Hamburgers in Paradise: 12 Facts

FrescoDepictions of paradise can be found throughout the centuries, portrayed as an impossible, unchanging ecosystem in perpetual motion that provides an abundance of food, water, and shade to sustain humans and animals in perfect harmony with no effort required. In Hamburgers in Paradise, Louise O. Fresco argues that the idea of paradise as an impossibly stable, diverse, and productive ecosystem has had a profound effect on our thinking about nature, farming, and food, and remains a powerful influence even today. Despite secularization, paradise is a frame of reference for what we think and do in relation to food.

Today at 2:30, Fresco will be presenting her book to Kenneth Quinn, the World Food Prize ambassador, at the 2015 Borlaug Dialogue, hosted by The World Food Prize. You can view the live stream online, and you can join the conversation online using #WorldFoodPrize.

 

A few facts from the book that may surprise you:

  • In most Western European countries, life expectancy tripled in the period 1750-2000, when food began to be available in large quantities.
  • The history of tens of thousands of years of food scarcity explains our preference for foods high in calories, proteins, and other essential nutrients.
  • All religions attribute moral and psychological properties to food. For example, the kingfisher has been seen as a symbol of abundance and prosperity, and so it was not to be eaten. In many religions fasting, or the resistance of temptation for food, is seen as the highest virtue.
  • In the U.S., the tasteless bun of a hamburger is not the norm because Americans don’t know how to bake bread, but because a certain consistency is needed to bring out the juiciness of the meat. The bun is wrapping, plate, and napkin first and a source of carbohydrates to balance out the protein of the meat second.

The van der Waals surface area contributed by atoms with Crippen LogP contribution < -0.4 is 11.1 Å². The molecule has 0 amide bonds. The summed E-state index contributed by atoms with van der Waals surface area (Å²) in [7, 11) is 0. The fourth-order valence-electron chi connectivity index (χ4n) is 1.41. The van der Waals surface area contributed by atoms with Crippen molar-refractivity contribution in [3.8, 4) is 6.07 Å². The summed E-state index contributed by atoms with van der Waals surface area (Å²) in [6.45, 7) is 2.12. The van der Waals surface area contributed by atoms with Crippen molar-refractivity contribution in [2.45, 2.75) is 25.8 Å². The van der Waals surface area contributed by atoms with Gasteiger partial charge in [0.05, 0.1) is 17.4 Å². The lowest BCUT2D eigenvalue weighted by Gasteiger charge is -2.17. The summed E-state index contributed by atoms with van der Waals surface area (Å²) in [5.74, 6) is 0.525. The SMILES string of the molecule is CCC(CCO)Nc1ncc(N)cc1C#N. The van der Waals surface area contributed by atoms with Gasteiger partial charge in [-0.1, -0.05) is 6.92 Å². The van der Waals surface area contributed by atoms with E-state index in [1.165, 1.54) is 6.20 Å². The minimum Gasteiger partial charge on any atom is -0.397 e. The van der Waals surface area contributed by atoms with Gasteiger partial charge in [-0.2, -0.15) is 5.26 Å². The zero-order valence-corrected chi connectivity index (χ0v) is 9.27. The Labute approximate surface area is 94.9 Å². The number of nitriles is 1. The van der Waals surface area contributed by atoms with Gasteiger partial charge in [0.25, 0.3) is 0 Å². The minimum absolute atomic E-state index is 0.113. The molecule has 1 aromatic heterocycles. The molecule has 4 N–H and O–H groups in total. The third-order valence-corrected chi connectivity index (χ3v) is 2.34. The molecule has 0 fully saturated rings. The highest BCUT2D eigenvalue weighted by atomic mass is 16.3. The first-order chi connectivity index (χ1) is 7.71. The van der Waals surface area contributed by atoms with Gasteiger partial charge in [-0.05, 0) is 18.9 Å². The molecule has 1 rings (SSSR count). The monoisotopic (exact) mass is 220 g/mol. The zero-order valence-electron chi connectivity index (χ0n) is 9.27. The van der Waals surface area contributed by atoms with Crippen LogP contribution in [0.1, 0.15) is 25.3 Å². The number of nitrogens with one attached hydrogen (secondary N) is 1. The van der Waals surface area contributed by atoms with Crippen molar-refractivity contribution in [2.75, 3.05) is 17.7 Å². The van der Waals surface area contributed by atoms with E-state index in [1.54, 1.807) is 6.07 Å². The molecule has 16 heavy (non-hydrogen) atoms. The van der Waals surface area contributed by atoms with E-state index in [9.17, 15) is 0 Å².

• The earliest archaeological evidence of farming comes from 9,500 years ago.
  • Dependence on food introduced from elsewhere is an ancient phenomenon, reflected in the names used and the confusion surrounding them. For example, in Italian corn is called “grano turco” or “Turkish grain,” the word “Turkey” signifying oriental or exotic and not its actual origin since corn comes from Central America.
  • Without the influence of humans, neither wheat, corn, apples, nor lettuce would ever have evolved from their wild ancestors.
  • 30% of the surface of the earth is used as farmland or pasture.
  • Bread can be a symbol of plenty, but it can also be a symbol of want. There are countless examples in literature of the proverbial poor thief who steals a loaf for his family. Victor Hugo used this trope to great effect in Les Misérables.
  • Bread was so important in Ancient Rome that the killing of a baker was punished three times as severely as the killing of an ordinary citizen.
  • Archaeological remains of sieves suggest that cheese may have been made in the Alps more than 5,000 years ago.
  • In the Netherlands no more than 4.5% of people are vegetarians, in Germany perhaps 9%, and in Italy 10%.

Robert Wuthnow, author of IN THE BLOOD, on Farmers’ Faith

In the Blood jacketRobert Wuthnow, Professor of Social Sciences and director of the Center for the Study of Religion at Princeton University, remarked in a recent interview with PUP that he’d spent most of his career writing about religion, and thus his new book, In the Blood: Understanding America’s Farm Families can seem a departure. But farming has more to tell us about religion than meets the eye. Read on as he contemplates the unique relationship between farming and faith. 

Farmers’ Faith, by Robert Wuthnow

In Worst Hard Time writer Timothy Egan describes Depression-era farmers believing God was punishing them for shooting rabbits on Sunday.  Others knelt knee-deep in dust praying fervently for rain.  Theirs was a simple faith:  pray hard, live right, and expect God’s blessings in return.

Farmers’ relationship to God has fascinated writers for centuries.  Biblical narratives tell of shepherds and sheep and gleaners and wheat.  The agrarian ideal that interested Enlightenment writers valued farmers’ particular understanding of nature’s God.  Writers today — Wendell Berry, for example — call attention to the spiritual serenity of farms and fields.